Yes, and it's easy to take things for if you aren't used to different cultural contexts. I know Kiwis who look enviously at Californian salaries without really properly understanding how much of that salary difference may go on e.g. healthcare costs that are taken care of from general taxation in New Zealand.


As another data point: I work in a (non-NY, non-CA) US metropolis, am largely a web developer, make $100k per year, and don't know many who don't who aren't absolutely at the beginning of their careers.

3-5 years of experience seems to be enough for 100k as far as I can tell. I don't think his lament is that far off.

edit: I may just be assuming that my peers make more than they do, though. It might be more accurate to say that it seems like most of the peers I meet socially make as much as me or (sometimes much) more, and when I hear about companies that are looking for someone, it's always in the 100k+ range.


In the Midwest, 60K/yr is not uncommon. I know a dev with 7 years experience making ~50K. But the cost of living here is nothing. I spend under 20K/yr and I eat out plenty, live in a 1000 sq ft apartment, etc. My friend making 50K supports his wife and kid easily in the new house they just got. Cost of living is huge factor when taking into account salary and location.

10K in the vast majority of African countries puts you way above average.


Something doesn't sound right with this. In Atlanta a developer worth their salt with 7 years of experience is going to be getting into the 80-100K range depending on their skills etc.. The only time it is lower is if they are with a startup and taking equity. Atlanta is also much less expensive the New York, San Fran etc..

Looking at Ruby developer salaries it looks like there is a bit of a different between Atlanta and the midwest, but the spread between New York, Atlanta and the Midwest appears to be a 30k difference from what I could find online. Which skill set does the developer with 7 years of experience have making 50K?

I'm genuinely curious.


He's making 50K by choice. He has a great work/life balance and spends his free time developing indie games. I mainly mentioned him to demonstrate that it's easy to live a great life on 50K here, whereas there is no way he could support his stay-at-home wife and kid on 50K on the Bay at the same standard he does here.


> Cost of living is huge factor when taking into account salary and location.

To add to this comment, I live in Silicon Valley, and spend ~20k/yr on rent alone, for a 600 sq. ft. apartment. I'm also not in the worst areas, price-wise. Of course, salaries tend to be higher here.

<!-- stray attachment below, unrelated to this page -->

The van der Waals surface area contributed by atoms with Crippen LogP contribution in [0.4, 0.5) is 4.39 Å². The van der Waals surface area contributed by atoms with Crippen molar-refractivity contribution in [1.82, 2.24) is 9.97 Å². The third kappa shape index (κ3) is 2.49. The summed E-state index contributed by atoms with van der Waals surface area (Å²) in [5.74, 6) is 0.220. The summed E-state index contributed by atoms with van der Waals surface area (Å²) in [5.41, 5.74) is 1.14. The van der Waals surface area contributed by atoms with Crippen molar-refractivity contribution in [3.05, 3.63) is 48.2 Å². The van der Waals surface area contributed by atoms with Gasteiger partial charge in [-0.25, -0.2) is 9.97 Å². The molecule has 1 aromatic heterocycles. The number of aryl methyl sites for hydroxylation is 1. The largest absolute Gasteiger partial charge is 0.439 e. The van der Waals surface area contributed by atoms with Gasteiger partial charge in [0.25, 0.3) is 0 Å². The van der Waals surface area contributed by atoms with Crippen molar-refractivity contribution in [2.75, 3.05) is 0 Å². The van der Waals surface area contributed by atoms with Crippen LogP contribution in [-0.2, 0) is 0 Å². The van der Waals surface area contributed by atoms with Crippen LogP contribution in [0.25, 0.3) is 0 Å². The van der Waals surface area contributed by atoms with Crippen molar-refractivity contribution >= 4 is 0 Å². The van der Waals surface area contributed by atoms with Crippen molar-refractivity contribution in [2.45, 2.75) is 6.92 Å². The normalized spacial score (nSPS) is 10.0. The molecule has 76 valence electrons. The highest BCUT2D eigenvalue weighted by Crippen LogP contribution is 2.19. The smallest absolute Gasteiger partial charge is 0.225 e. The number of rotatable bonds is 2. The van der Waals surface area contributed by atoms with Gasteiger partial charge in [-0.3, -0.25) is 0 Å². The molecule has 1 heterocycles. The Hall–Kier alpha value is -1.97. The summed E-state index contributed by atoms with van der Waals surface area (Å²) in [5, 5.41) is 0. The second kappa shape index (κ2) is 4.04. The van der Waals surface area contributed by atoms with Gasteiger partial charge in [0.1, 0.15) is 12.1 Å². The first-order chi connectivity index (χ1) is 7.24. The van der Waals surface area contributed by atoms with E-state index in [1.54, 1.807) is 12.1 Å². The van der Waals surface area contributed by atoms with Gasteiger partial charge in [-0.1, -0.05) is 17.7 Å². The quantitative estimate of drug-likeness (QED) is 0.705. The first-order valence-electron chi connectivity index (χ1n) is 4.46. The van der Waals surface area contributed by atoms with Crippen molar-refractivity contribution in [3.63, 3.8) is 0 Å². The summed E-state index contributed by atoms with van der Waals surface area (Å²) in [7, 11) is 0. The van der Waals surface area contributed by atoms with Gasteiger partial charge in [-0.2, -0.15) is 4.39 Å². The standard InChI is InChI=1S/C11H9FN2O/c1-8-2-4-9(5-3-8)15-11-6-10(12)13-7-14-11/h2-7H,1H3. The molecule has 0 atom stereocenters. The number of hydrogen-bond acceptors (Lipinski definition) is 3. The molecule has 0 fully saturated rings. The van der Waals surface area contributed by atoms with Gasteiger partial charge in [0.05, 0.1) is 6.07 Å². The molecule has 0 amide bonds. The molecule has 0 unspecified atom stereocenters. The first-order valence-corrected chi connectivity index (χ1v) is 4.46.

UK, outside of London the average salary is roughly £40k for an experienced programmer ($66k). It does seem to be climbing rapidly though, 3 years ago £35k was more the avg, now I'm getting recruiter emails claiming up to £45k.

So unsurprisingly it's just a sliding scale depending on your local GDP, there's not some universal pay grade.


Which languages? From what I understand you could earn that in South Africa and have a much better standard of living. Given the cost of things in the UK that is crazy....


All of them.

I think part of the problem is class, there's a psychological barrier in the UK that employees shouldn't earn more than managers.

The other part of the lower pay is that we had a lot more people dabble with development in our school system in the 80s/90s because of the BBC programs and the Micro/Archimedes in schools which means we started running short of developers a lot later than other countries.

Both of those are speculation, but that's my belief.


I've seen c#, Ruby, and the odd PhP with a decent salary up North.

C and C++ also has a calling up here, but more specialized to the particular company (think Ubisoft).

Recently saw a posting for a Linux kernel dev.

I haven't really seen calling for more niche languages, but I'm also only looking at the postings that come into my email.

Re the comment about management salary, I have been given that as a reason during salary negotiation as to why they can't pay what I'm asking.

The salaries I've been seeing have risen quite a bit in the past 2 years (after dropping suddenly, recession and all).


I, in Italy, as a junior software developer, earn €17000/year.

And genuinely I'm not complaining.


Yeah, it's not really accurate for the PIGS , and even in northern Europe, it's not as high as in the States.


I had to look the term up, but my first guess was correct ("Portugal, Italy, Greece, Spain")

http://en.wikipedia.org/wiki/PIGS_(economics)